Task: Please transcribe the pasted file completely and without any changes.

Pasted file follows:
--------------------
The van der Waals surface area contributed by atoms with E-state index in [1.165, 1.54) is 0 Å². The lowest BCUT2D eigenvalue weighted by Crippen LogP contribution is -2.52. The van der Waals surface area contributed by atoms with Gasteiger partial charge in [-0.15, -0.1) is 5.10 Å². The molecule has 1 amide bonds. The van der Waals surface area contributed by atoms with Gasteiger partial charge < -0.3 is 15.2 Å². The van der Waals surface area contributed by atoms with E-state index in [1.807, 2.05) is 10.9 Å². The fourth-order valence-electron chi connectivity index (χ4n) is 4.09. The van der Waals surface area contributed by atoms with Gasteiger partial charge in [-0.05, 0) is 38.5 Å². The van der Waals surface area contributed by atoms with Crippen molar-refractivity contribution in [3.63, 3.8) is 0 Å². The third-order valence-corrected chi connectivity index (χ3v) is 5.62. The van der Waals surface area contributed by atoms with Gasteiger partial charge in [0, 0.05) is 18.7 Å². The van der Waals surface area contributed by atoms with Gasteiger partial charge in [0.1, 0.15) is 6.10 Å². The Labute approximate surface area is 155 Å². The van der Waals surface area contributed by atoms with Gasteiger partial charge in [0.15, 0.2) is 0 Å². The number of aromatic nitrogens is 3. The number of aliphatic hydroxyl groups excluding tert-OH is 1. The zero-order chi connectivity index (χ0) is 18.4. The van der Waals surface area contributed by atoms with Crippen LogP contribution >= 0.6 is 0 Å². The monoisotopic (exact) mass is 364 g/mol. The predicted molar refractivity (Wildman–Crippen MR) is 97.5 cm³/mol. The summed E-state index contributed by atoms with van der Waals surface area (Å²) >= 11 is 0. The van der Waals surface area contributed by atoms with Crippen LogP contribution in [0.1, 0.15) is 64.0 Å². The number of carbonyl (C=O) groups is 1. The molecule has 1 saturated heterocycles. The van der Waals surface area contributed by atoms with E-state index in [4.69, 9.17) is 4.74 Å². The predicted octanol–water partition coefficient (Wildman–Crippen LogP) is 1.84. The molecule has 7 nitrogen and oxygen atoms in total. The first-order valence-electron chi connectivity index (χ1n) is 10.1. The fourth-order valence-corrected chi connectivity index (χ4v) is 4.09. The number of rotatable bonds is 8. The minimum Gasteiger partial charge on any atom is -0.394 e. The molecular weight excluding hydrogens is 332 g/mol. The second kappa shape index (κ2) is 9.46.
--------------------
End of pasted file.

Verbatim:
The van der Waals surface area contributed by atoms with E-state index in [1.165, 1.54) is 0 Å². The lowest BCUT2D eigenvalue weighted by Crippen LogP contribution is -2.52. The van der Waals surface area contributed by atoms with Gasteiger partial charge in [-0.15, -0.1) is 5.10 Å². The molecule has 1 amide bonds. The van der Waals surface area contributed by atoms with Gasteiger partial charge < -0.3 is 15.2 Å². The van der Waals surface area contributed by atoms with E-state index in [1.807, 2.05) is 10.9 Å². The fourth-order valence-electron chi connectivity index (χ4n) is 4.09. The van der Waals surface area contributed by atoms with Gasteiger partial charge in [-0.05, 0) is 38.5 Å². The van der Waals surface area contributed by atoms with Crippen molar-refractivity contribution in [3.63, 3.8) is 0 Å². The third-order valence-corrected chi connectivity index (χ3v) is 5.62. The van der Waals surface area contributed by atoms with Gasteiger partial charge in [0, 0.05) is 18.7 Å². The van der Waals surface area contributed by atoms with Gasteiger partial charge in [0.1, 0.15) is 6.10 Å². The Labute approximate surface area is 155 Å². The van der Waals surface area contributed by atoms with Gasteiger partial charge in [0.15, 0.2) is 0 Å². The number of aromatic nitrogens is 3. The number of aliphatic hydroxyl groups excluding tert-OH is 1. The zero-order chi connectivity index (χ0) is 18.4. The van der Waals surface area contributed by atoms with Crippen LogP contribution >= 0.6 is 0 Å². The monoisotopic (exact) mass is 364 g/mol. The predicted molar refractivity (Wildman–Crippen MR) is 97.5 cm³/mol. The summed E-state index contributed by atoms with van der Waals surface area (Å²) >= 11 is 0. The van der Waals surface area contributed by atoms with Crippen LogP contribution in [0.1, 0.15) is 64.0 Å². The number of carbonyl (C=O) groups is 1. The molecule has 1 saturated heterocycles. The van der Waals surface area contributed by atoms with E-state index in [4.69, 9.17) is 4.74 Å². The predicted octanol–water partition coefficient (Wildman–Crippen LogP) is 1.84. The molecule has 7 nitrogen and oxygen atoms in total. The first-order valence-electron chi connectivity index (χ1n) is 10.1. The fourth-order valence-corrected chi connectivity index (χ4v) is 4.09. The number of rotatable bonds is 8. The minimum Gasteiger partial charge on any atom is -0.394 e. The molecular weight excluding hydrogens is 332 g/mol. The second kappa shape index (κ2) is 9.46.